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Associations between menstrual cycle and hormonal contraception with satiety hormones and food intake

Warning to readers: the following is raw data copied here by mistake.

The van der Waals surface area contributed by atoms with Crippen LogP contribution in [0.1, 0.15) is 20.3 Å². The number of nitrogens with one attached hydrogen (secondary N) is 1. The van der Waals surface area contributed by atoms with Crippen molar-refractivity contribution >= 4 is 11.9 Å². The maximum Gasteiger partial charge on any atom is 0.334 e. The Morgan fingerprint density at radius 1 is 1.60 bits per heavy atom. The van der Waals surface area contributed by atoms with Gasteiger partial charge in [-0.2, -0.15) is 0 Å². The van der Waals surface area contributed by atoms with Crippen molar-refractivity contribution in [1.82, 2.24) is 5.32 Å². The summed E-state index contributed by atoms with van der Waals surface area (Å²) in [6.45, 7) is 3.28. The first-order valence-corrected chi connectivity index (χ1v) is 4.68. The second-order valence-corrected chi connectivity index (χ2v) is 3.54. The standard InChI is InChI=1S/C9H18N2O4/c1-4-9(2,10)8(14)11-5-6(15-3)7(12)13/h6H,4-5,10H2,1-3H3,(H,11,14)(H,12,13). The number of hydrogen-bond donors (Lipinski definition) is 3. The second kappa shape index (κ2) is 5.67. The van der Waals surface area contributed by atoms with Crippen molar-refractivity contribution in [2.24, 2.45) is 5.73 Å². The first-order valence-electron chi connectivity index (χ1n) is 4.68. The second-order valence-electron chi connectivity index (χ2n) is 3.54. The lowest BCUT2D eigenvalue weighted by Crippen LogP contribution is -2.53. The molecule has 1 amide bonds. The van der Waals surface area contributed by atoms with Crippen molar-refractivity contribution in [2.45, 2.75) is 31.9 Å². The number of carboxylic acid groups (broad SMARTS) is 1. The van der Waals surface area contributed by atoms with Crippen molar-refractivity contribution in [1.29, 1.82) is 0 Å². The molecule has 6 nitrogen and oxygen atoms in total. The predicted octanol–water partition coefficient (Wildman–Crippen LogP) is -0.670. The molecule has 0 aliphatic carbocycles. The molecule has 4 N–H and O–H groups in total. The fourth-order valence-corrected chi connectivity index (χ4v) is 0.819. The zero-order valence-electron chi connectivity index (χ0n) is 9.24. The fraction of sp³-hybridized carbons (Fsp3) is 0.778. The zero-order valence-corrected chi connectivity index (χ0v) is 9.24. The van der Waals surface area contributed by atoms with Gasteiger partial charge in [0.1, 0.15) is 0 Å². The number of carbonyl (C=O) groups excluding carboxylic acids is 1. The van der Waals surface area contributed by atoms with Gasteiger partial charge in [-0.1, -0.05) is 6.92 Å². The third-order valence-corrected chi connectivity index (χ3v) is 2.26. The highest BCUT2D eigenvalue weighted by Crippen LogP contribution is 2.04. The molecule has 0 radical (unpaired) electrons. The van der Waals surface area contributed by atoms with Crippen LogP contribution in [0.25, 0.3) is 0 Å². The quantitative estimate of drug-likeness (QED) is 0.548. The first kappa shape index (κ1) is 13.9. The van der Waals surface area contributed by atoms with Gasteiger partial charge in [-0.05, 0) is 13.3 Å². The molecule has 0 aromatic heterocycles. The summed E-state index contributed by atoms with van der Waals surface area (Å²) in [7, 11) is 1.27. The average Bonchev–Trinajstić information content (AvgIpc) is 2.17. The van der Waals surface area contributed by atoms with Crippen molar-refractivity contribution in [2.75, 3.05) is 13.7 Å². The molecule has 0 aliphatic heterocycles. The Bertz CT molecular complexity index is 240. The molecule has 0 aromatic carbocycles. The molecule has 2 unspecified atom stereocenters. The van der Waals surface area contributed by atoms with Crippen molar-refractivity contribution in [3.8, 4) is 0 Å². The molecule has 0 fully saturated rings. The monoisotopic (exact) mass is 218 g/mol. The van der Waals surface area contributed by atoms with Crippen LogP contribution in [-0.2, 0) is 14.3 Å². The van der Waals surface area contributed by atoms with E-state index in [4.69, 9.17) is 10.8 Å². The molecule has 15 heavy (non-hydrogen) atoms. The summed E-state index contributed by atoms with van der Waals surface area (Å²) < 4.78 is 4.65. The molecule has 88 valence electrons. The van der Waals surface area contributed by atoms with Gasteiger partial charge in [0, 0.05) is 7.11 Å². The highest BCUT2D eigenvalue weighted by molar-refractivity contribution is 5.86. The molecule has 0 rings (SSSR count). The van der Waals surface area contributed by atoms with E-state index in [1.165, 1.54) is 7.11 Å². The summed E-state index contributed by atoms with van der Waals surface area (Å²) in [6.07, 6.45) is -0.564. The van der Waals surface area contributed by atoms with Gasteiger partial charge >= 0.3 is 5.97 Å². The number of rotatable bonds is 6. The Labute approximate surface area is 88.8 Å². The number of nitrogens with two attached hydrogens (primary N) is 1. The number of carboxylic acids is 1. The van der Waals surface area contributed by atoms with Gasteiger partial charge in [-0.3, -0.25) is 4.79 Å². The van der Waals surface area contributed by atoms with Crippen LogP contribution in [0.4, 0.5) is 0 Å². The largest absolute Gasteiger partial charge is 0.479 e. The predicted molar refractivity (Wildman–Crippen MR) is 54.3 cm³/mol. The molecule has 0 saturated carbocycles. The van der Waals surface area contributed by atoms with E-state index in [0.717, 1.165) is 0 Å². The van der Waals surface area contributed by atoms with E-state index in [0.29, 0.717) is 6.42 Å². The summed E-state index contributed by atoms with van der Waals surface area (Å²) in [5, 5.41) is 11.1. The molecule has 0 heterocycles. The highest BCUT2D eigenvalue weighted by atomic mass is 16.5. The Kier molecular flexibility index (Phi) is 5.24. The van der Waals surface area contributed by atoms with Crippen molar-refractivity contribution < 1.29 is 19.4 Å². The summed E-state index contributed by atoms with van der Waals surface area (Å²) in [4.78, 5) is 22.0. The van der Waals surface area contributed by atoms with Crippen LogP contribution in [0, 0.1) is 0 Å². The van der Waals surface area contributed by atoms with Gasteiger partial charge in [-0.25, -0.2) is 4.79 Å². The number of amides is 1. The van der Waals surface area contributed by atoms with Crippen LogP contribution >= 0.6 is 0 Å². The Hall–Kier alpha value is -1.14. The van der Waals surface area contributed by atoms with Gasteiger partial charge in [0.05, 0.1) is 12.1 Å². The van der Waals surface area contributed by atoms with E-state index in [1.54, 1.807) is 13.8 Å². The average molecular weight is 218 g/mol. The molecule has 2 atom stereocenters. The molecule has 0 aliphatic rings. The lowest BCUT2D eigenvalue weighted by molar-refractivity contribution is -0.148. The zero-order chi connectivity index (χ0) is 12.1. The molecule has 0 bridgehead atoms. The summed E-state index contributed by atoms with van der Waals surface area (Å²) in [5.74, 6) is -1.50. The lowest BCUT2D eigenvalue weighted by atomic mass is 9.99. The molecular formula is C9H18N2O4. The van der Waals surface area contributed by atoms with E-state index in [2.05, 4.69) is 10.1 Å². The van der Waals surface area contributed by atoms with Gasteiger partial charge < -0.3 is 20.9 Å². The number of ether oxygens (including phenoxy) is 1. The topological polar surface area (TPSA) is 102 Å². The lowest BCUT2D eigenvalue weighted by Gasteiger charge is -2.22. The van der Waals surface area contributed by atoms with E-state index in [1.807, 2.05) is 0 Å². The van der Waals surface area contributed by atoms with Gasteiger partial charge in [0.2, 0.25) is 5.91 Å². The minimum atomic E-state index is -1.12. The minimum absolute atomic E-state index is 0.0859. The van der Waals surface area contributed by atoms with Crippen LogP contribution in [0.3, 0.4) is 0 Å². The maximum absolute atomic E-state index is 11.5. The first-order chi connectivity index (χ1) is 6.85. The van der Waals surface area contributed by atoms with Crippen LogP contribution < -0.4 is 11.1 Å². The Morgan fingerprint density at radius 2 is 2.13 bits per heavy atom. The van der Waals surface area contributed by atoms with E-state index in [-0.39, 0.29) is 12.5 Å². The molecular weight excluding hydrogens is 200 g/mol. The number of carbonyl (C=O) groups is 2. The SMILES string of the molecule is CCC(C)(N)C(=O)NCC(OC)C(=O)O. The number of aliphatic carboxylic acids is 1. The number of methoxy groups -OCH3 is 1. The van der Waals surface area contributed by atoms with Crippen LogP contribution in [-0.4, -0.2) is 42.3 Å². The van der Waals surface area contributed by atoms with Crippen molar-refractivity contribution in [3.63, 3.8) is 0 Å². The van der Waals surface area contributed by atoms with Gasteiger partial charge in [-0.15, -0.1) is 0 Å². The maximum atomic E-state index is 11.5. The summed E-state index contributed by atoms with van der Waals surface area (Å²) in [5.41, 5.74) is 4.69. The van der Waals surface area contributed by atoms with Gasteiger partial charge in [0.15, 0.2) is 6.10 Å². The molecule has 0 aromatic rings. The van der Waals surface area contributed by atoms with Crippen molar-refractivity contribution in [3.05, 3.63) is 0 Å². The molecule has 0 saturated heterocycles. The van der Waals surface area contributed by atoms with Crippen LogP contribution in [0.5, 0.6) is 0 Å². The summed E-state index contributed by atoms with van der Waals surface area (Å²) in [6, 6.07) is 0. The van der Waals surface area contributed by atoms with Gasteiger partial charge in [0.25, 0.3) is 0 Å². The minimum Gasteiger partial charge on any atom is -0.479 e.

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Introduction. The ovarian steroid hormones estradiol and progesterone are potentially capable of affecting dietary intake, which is supported by the vast evidence showing that food intake peaks during the luteal phase and reaches its nadir at ovulation (Hirschberg et al. 2012). Appetite-regulating hormones leptin, ghrelin, and insulin, referred to as satiety hormones, may have interactions with estradiol and progesterone (Budak et al. 2006; Klok et al. 2007; Hirschberg 2012). The objective of this study was to investigate fluctuations in food intake and satiety hormones across the menstrual cycle or hormonal contraceptive use. Methods. 25 women, of whom 16 had never used hormonal contraception (N-group, age 26.2±4.4, BMI 66.6±6.9) and 9 had used hormonal contraception at least one year (H-group, age 22.9±2.4, BMI 19.6±2.9), enrolled in the present study. Data related to dietary intake and cravings were collected with 3-day prospective food record over four phases of the menstrual cycle or hormonal contraceptive use, along with venous blood samples and body composition measurements. Phases of the menstrual cycle were determined by combining counting method with the detection of luteinizing hormone surge in urine (De Jonge 2019). Results. There were no differences in energy or macronutrient intake or cravings between the phases of the menstrual cycle or hormonal contraceptive use. In the N-group. leptin was significantly higher at ovulation and during the luteal phase compared to the menstrual phase and the follicular phase (p<0.05*). In both groups, cravings were reported more in those subjects with higher progesterone levels during the follicular phase or the withdrawal bleeding. Progesterone was positively associated with energy intake in the H-group during the second active phase (r=0.68, p < 0.05). Strong negative correlations were observed between leptin and protein intake during the luteal phase (r=-0.71, p < 0.01), and insulin and protein intake at ovulation (r=-0.74, p < 0.01). Conclusions. Findings of the present study do not support the hypothesis of changing dietary intake across the menstrual cycle in recreationally active athletic women. Progesterone might contribute to higher prevalence of cravings, regardless of hormonal contraceptive use. Higher leptin during the latter half of the menstrual cycle may predict the optimal functioning of hypothalamic-pituitary-ovarian axis, and thereby, eumenorrhea. Given that the regulation of appetite and cyclical hormonal variations are influenced by the interaction of multiple factors, further research with multidisciplinary approach is warranted. ...
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